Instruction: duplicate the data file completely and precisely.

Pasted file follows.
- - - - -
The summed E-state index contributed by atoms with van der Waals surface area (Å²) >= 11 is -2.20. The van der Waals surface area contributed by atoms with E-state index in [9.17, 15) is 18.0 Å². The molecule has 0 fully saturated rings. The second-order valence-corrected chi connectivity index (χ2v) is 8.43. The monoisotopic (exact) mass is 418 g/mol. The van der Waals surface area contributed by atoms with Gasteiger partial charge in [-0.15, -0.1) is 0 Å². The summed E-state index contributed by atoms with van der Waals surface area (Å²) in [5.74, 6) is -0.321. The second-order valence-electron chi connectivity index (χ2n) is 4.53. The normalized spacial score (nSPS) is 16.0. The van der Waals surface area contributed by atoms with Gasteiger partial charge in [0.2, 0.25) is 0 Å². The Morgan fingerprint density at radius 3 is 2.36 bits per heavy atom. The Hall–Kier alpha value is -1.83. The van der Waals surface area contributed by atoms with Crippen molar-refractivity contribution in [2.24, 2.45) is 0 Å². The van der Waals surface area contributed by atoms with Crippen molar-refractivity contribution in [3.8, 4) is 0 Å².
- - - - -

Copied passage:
The summed E-state index contributed by atoms with van der Waals surface area (Å²) >= 11 is -2.20. The van der Waals surface area contributed by atoms with E-state index in [9.17, 15) is 18.0 Å². The molecule has 0 fully saturated rings. The second-order valence-corrected chi connectivity index (χ2v) is 8.43. The monoisotopic (exact) mass is 418 g/mol. The van der Waals surface area contributed by atoms with Gasteiger partial charge in [-0.15, -0.1) is 0 Å². The summed E-state index contributed by atoms with van der Waals surface area (Å²) in [5.74, 6) is -0.321. The second-order valence-electron chi connectivity index (χ2n) is 4.53. The normalized spacial score (nSPS) is 16.0. The van der Waals surface area contributed by atoms with Gasteiger partial charge in [0.2, 0.25) is 0 Å². The Morgan fingerprint density at radius 3 is 2.36 bits per heavy atom. The Hall–Kier alpha value is -1.83. The van der Waals surface area contributed by atoms with Crippen molar-refractivity contribution in [2.24, 2.45) is 0 Å². The van der Waals surface area contributed by atoms with Crippen molar-refractivity contribution in [3.8, 4) is 0 Å².